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Correct Bias for 1964 Deluxe Reverb?! Thanks!


 
11/13/1999 4:17 AM
rb
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Correct Bias for 1964 Deluxe Reverb?! Thanks!
Can someone please tell me the correct bias for my 1964 Fender Deluxe Reverb Amp? I am running NOS Sylvania 6V6GTs. The Amp Probe guide said to bias 6V6s from 22-28 mV. Thanks! Rb
 
11/13/1999 6:46 PM
Rob W.
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RB-  
 
Try to aim for about 30mA per tube. But make sure the plate voltage does not go over 425V!!!! You will FRY your tubes if you run them too hot in any Deluxe.  
 
Good Luck!  
Rob W.
 
11/13/1999 11:35 PM
John Stokes
Let a fellow 64 Deluxe Reverb owner help you. The bias probe guidelines are about right. I usually set the 6V6s in a DR between 25 and 30 ma per tube at idle. Since you say you're running NOS 6V6s, don't worry about the plate voltages, they'll be fine. (Recall that Jim Kelly amps ran 6V6s at about 470 volts or so, and they lived!!). One notable "guru" advocates using idle current to intentionally sag the power supply. That is totally bogus.  
 
 
11/14/1999 12:46 AM
rb
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Thanks guys! Rb
 
11/15/1999 6:37 AM
Jim S.
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I believe the "guru" you are referring to is Gerald Weber. I agree with your assessment of his advice to run 6V6's at 30ma or even higher, to get the B+ voltage below 425VDC. Given good quality 6V6's, overheating them has GOT to be worse than pushing the plate voltage.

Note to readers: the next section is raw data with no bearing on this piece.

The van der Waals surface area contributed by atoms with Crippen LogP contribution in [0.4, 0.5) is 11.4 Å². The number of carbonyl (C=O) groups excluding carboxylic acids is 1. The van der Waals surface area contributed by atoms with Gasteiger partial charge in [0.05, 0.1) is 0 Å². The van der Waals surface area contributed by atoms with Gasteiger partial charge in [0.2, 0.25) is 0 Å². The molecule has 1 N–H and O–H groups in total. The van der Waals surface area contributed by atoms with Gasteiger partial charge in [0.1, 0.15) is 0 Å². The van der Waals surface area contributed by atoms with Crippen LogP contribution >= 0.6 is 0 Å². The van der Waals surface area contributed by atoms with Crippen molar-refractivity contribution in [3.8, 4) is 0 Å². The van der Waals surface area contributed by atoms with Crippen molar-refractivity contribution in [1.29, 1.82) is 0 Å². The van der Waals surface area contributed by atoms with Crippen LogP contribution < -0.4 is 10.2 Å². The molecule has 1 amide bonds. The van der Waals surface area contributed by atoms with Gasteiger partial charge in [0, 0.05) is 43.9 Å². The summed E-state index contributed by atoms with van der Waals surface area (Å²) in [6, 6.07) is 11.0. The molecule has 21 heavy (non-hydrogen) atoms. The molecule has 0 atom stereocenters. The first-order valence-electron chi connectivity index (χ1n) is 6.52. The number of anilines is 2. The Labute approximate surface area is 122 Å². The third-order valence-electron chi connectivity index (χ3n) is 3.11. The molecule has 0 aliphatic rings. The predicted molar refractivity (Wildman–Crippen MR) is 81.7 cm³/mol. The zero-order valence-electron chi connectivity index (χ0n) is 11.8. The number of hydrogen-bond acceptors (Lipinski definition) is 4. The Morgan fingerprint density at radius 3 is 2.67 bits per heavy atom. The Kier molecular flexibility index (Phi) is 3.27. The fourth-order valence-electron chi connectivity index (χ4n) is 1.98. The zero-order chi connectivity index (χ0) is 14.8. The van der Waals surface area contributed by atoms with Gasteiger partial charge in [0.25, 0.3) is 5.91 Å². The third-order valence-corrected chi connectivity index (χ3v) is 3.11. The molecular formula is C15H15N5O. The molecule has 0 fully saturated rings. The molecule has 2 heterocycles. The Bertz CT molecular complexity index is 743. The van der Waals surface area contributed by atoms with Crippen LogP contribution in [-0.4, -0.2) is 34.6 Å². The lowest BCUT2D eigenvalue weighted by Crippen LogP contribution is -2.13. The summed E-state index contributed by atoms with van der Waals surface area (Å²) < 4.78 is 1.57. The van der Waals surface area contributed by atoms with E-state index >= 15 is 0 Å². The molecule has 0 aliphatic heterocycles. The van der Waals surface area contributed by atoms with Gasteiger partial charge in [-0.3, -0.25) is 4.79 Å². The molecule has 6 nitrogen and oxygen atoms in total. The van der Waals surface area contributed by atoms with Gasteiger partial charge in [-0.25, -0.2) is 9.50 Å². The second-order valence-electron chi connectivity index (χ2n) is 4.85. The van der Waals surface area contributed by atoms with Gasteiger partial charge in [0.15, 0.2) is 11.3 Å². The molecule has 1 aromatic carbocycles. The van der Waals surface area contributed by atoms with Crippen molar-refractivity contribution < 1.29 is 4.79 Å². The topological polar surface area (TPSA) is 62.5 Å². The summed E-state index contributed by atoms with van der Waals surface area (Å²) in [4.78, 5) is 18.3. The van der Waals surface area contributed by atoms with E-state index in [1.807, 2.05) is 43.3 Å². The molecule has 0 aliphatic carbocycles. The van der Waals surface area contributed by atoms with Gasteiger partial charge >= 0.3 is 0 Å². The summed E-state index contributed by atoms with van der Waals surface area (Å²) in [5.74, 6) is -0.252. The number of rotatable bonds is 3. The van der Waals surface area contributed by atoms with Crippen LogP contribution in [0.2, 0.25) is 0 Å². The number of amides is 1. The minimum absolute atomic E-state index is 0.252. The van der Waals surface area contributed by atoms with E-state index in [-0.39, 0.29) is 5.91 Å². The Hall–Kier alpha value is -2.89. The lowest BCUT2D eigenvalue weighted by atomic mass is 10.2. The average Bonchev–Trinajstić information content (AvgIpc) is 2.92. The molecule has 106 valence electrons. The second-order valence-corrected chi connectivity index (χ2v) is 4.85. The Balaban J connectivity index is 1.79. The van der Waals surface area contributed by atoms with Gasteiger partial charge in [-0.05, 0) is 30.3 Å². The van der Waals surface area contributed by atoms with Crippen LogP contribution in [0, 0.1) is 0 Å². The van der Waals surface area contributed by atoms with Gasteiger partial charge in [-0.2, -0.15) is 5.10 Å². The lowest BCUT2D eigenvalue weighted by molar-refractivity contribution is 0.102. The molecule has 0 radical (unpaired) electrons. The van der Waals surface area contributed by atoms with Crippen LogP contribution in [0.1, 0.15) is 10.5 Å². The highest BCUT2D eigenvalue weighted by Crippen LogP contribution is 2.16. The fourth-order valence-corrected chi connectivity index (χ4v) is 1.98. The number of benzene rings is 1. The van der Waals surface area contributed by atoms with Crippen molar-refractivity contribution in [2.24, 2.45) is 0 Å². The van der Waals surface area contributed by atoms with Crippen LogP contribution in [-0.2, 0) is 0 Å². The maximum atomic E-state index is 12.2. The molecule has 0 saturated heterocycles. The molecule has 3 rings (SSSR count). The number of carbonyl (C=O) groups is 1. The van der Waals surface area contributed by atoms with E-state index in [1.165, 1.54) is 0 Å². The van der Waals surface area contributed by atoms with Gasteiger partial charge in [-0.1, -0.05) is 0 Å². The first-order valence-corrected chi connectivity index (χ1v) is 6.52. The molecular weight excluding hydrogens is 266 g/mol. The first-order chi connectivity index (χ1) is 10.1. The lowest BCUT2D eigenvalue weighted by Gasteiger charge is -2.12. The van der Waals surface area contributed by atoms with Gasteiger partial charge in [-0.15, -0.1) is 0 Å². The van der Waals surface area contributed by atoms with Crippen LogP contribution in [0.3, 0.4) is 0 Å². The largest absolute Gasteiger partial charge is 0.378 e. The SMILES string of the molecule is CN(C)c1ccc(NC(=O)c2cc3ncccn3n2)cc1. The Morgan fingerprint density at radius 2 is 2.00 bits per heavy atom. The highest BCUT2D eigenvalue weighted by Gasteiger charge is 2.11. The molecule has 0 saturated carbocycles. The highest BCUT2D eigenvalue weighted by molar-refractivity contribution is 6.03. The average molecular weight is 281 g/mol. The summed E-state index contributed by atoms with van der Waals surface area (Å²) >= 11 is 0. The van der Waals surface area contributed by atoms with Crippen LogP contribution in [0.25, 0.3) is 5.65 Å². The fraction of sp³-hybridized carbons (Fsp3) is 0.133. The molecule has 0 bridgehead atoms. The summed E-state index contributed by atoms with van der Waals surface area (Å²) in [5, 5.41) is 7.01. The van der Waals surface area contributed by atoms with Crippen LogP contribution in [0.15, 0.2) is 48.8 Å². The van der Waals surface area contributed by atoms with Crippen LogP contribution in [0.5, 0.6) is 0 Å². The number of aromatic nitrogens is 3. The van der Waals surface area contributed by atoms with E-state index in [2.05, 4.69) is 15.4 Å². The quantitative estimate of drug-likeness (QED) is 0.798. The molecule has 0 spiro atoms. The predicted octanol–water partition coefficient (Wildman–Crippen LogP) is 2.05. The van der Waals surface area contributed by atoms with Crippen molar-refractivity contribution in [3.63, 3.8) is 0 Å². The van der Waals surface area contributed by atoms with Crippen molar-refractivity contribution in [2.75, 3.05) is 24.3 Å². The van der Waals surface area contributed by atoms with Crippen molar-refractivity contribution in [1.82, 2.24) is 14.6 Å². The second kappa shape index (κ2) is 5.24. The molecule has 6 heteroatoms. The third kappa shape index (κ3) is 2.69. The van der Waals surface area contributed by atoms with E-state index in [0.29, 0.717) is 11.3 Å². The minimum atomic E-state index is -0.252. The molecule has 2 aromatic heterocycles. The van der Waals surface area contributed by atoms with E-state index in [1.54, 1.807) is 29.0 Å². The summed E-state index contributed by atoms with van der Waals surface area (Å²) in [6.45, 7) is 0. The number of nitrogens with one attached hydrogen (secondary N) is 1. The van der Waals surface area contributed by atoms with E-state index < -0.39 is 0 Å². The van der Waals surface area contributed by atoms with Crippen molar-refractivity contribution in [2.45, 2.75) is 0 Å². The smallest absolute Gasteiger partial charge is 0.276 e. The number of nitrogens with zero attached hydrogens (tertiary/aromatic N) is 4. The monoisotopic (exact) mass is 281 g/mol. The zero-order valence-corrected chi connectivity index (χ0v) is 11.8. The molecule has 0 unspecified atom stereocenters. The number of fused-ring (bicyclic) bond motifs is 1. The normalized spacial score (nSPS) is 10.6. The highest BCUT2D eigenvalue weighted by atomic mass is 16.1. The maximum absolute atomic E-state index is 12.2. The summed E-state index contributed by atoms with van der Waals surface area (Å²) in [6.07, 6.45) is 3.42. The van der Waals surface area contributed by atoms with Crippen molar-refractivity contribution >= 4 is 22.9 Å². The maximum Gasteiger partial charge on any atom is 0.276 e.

11/17/1999 9:19 AM
Dave Stork
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Hmmm.... I guess whoever suggested running at more plate current in order to sag the voltage, doesn't understand that what matters is plate dissipation, which is current times voltage!  
 
I love those "gurus." They're always good for a laugh.
 
11/19/1999 3:26 AM
liketubes
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rb,  
the correct bias depends on the plate voltage -not some magic number .. read Randy Aiken's article  
on this (his web site is www.aikenamplification)  
 
Randy's 'not greater than 70%' of max plate dissipation  
is right on -imo - since 6V6'ers are designed for  
a max of 14 watts in an class AB1 biased amp,  
that means your max idle current should be set to  
whatever yields not more than 9.8 watts -which  
is computed by multiplying your actual plate  
voltage times the bias current. For example, if you have  
425 vdc on the plates then a 23 milliamp bias would give you  
a 9.775 watt bias setting.
 
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